At the heart of the Open Education Resources movement (and the Open movement in general) is the notion that education is a public good. The progression to such sentiment may be based in a notion that an educated citizenry betters democracy and civic life (folks like John Locke and Thomas Jefferson), or that knowledge and wisdom are non-rivalrous and non-excludable (Econ 101), or that the increase and diffusion of knowledge stimulates societal and cultural growth (James Smithson, John Quincy Adams). Regardless of its germination, the crux of such thought is that the provision of education from an egalitarian lens results in benefit across the population.
At face value the Massive Open Online Course fits this vision: courses are free, prerequisites are encouraged but not enforced, and access to the best professors at the best universities is not bound to geography or economics. And research into the framework of the MOOC points to the opening of university walls, the building of intra- and internet communications and an attempt to promote the increase and diffusion of knowledge for society, whether communal or global. That’s why it’s odd that one of the primary voices in OER, David Wiley, sees the 2013 incarnation of MOOCs as a money grab:
I propose that, whenever you hear the acronym MOOC, you think: “Massively Obfuscated Opportunities for Cash”
How can a MOOC be both a bastion openness and the epitome of closed content?
It is because the term MOOC means nothing. It is the epitome of a simulacrum, Baudrillard’s copy of a copy with no original ever in existence. The term means one thing in mainstream society, another to the researchers and scholars who have spent their professional careers in distance education, and in that has grown into a catch-all neologism where any ed-tech startup can throw it into promotional social media in hopes to catch a big client. Since its inception just five years ago it has been something different each year, and recent movements toward professional development, textbook subscription and both undergraduate and graduate degrees promise that 2013 will be quite different from 2012. How did four letters turn into higher education’s most recent (and most media-cognizant) lightning rod?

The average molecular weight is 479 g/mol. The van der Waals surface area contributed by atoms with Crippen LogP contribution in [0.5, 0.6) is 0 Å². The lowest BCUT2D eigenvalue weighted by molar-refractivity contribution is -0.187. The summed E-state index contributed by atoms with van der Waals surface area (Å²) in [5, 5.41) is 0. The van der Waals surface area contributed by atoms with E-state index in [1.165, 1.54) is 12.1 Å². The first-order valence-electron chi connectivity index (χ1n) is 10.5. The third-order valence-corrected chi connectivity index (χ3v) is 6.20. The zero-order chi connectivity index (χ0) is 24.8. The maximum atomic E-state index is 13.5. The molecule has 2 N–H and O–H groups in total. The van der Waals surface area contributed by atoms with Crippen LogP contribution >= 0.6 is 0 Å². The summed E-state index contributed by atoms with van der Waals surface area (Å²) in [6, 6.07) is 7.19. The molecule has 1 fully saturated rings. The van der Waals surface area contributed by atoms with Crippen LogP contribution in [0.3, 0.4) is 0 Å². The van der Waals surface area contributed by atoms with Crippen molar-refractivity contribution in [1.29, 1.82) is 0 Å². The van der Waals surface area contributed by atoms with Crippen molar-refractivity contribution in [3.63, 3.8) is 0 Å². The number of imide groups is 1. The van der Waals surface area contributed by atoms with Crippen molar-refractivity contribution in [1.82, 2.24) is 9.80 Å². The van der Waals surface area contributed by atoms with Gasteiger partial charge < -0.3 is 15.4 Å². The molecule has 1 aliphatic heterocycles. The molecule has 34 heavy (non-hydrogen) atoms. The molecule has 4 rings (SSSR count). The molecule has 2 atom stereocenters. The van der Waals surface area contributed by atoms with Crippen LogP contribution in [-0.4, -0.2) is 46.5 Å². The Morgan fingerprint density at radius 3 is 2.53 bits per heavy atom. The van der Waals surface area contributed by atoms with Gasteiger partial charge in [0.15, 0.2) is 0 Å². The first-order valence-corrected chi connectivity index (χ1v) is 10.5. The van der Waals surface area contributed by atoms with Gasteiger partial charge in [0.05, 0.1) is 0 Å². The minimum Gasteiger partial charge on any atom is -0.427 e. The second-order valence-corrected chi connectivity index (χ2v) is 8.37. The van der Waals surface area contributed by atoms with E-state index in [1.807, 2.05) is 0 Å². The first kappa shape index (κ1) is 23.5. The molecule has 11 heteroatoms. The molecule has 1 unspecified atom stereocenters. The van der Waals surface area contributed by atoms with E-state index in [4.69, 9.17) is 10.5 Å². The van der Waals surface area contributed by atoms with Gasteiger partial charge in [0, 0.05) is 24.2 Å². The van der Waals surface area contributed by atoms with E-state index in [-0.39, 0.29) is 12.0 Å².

George Siemens envisioned the digital society as elemental to learning and knowledge sharing in a digital culture. He coined a term for the theory (connectivism), and gave the theory a test run in the production of a free collegiate course (CCK08) both about and borne of the theory. At the same time as Siemens’work, folks like David Wiley and Alec Couros were also experimenting in the realm of open networks, OER and online courses. Tied into this subculture, two people (Bryan Alexander and Dave Cormier) arrived from separate departures at calling the movement (most specifically Siemens’ course) a MOOC, which points to a confluence of signifiers and symbols that directed the culture to viewing the phenomenon as massive and open (as well as tying into the digital culture’s love of acronyms; see MOO and MUD). Three years later Sebastian Thrun, the guy who was instrumental in developing the driver-less car, experiments in what he calls distributed learning with a teacher-less course, and the movement gains some press. Siemens himself sees the potential of Thrun’s course as a logical step in the opening of networks and education, and calls CS221 a MOOC. When Thrun’s enrollment reaches 100K+, tech and education writers flock en masse to see what the big deal is, and (this part I am presuming; if someone can find the missing link between when Siemens labeled CS221 a MOOC and when MOOC became the descriptor for this movement, let me know!) in trying to research the movement these writers find the Siemens blog and run with the neologism. Within months, Stanford’s courses are no longer distributed learning (which has a different meaning in CS/AI circles than it does in education) but MOOCs. Thrun’s course has little in common with Siemens’ work, however, and by 2013 Wikipedia editors are trying to remove people like Wiley, Siemens and Couros from the MOOC entry because, according to the page editor, their use of the term was for promotional purposes. There’s an outcry, but it’s only from the group that views MOOCs in the second way listed above, the subculture that was there back in 2008 or is keen on its growth, not the mainstream. For that mainstream, this history is inconsequential, as well as to those disrupting the education establishment, most likely due to hubris. When we talk about MOOCs, they can be the savior of higher education, the destruction of it, or a ship passing in the night, and all are true and will continue to be. This is MOOC as marketing, as brinksmanship, as sound byte.